Ian Anderson performs the rock opera Jethro Tull @ Sage Gateshead 13th September 2015

Ian Anderson performs the rock opera Jethro Tull @ Sage Gateshead 13th September 2015
ian anderson tixThings come full circle. The touring band known as Jethro Tull seems to have been shelved, with Tull frontman and our manic flautist hero Ian Anderson touring under his own name, and Tull guitarist Martin Barre doing likewise. But Ian Anderson couldn’t keep away from the Tull moniker and concept for too long. So, as “a tribute to the original 18th Century agriculturalist” whose name the band borrowed back in February 1968, our hero has “imagined a scenario where the pioneering pursuit of improved crop-growing and farming methodology might apply to the world of today and tomorrow”. This led to the development of “Jethro Tull: the Rock Opera”, the delights of which Norm, Will and I experienced a few days ago at the Sage Gateshead. Anderson’s rock opera concept is this: take the story of the original farmer and inventor Jethro Tull and bring it up to date; tell that tale through the songs of Jethro Tull the band (and a few new ones written especially for the occasion), and create a theatrical stage show which takes the audience through the story. The show is very much just that; “a show” rather than a concert. The band provide the music, playing in front of a giant HD video screen. On the screen appear a cast of “virtual guests” who play the parts of Mr Tull and his family, narrate the story and sing segments of the songs. Anderson explains it thus: “Instead of spoken introductions to the songs in the show, there will be the use of that operatic device, the “recitative”, where the links are made by short sung vocal segments in a usually-simple musical backdrop”. So the songs are sung in part by Anderson live, and in part by virtual singers on the screen. The songs flow from one to the next with short video segments as bridges.
ian anderson progThe show started at 7.30pm prompt. Parking problems made us a little late, and we had to wait outside until first song “Heavy Horses” was finished (“a suitable break in the performance”). The first half was around one hour and there was a short interval before “the show” resumed. How did it work? Very well actually. The video was high quality and the sequencing between Anderson and band and the virtual singers was faultless. Anderson’s voice may not be quite as strong as it was “back in the day” so the use of video allowed him some vocal rest, and gave welcome variety to the performance. However, I must say that Ian’s flute playing remains as excellent as ever, and his stage presence and antics are undiminished. The virtual sets were as you might imagine; we were transported onscreen to Preston station for “Cheap Day Return” and deep into the forest for “Song from the Wood”. Great Tull fun. Special mention to Unnur Birna Bjornsdottir whose vocals were exquisite and made for great reworkings of Tull classics, particularly “The Witch’s Promise” and Florian Opahle, whose guitar playing was tremendous. A very different and highly enjoyable Tull evening. Great to see old friend Doug and other fellow Tullites.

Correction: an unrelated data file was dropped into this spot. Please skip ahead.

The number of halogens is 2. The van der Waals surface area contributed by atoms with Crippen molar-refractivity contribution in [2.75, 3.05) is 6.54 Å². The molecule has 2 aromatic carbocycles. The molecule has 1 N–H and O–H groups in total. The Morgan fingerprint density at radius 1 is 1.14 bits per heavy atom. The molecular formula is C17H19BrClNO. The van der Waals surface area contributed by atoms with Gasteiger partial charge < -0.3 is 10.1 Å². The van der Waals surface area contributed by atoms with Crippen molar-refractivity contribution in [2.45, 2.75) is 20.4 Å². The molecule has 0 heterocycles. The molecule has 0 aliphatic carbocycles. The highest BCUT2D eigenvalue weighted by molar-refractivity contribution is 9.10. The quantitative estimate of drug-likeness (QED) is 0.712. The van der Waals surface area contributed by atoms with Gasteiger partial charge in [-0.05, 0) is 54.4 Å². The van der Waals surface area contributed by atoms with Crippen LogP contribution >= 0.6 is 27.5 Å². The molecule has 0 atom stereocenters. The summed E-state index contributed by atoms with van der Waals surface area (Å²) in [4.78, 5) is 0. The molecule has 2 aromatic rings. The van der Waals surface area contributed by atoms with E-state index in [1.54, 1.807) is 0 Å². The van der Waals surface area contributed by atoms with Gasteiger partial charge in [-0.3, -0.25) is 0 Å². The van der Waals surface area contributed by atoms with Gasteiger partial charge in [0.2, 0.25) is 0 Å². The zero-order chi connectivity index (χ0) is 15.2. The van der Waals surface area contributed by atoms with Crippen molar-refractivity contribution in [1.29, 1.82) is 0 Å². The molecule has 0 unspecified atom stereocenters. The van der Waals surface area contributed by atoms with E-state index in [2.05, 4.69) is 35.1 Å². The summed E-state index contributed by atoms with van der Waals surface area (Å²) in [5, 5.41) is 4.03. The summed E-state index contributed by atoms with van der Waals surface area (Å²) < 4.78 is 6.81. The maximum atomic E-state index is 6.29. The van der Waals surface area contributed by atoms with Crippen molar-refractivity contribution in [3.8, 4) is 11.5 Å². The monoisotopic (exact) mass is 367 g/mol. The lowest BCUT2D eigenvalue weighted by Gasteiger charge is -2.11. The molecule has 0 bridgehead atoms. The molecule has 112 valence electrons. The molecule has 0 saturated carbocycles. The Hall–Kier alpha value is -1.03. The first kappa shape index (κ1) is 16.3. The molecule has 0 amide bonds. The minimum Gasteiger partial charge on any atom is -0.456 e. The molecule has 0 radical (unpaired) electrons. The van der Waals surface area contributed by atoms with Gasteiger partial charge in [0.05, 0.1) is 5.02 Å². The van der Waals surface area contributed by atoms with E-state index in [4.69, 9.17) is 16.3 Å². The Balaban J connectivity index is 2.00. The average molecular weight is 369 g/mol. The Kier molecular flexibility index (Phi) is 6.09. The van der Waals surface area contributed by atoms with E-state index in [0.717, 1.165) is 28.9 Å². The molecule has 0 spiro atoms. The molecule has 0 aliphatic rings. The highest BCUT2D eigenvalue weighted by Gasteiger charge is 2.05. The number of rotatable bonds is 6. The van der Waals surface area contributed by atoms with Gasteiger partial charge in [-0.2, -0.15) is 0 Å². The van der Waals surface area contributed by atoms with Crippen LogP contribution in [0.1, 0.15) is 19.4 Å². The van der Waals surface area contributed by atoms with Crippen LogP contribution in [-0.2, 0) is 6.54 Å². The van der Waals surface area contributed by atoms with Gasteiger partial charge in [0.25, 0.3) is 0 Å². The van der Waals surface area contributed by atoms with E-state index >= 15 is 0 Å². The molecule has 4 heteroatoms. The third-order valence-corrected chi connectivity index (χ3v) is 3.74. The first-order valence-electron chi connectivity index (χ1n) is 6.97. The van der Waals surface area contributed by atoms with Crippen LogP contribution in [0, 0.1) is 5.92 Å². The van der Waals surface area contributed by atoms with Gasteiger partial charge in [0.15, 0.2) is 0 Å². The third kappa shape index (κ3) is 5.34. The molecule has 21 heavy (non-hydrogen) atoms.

What next Ian?
Part 1: Heavy Horses; Wind-Up; Aqualung; With You There to Help Me; Back to the Family; Farm on the Freeway; Prosperous Pasture; Fruits of Frankenfield; Songs From the Wood
Set 2: And the World Feeds Me; Living in the Past; Jack-in-the-Green; The Witch’s Promise; Weathercock; Stick, Twist, Bust; Cheap Day Return; A New Day Yesterday; The Turnstile Gate; Locomotive Breath
Encore: Requiem and Fugue
The Musicians: Ian Anderson (flute, vocals, guitar), Florian Opahle (guitar), John O’Hara (piano; Hammond organ), Greig Robinson (bass), Scott Hammond (drums, percussion).
The (virtual) Players: Ryan O’Donnell (the younger Jethro, and Jasper son of Jethro), Unnur Birna Bjornsdottir (Susannah, wife of Jethro), David Goodier (Jethros’ father), Ian Anderson (Narrator and the older Jethro), John O’Hara (scientist and choirmaster).

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3 responses to this post.

  1. A great review of a great show, as always. I was at the show and had the same thoughts of you. My review is here: http://dmeadows.co.uk/music/ia-2015.html

    Reply

  2. Sounds like a wonderful event. Here’s hoping those of us outside the UK get an opportunity to see it soon also. I really appreciate Ian Anderson’s creativity and continuing effort to do more than the “same old thing” — which I would nonetheless quite happily continue to pay to see any chance I get. What next indeed. Thanks for a great post.

    Reply

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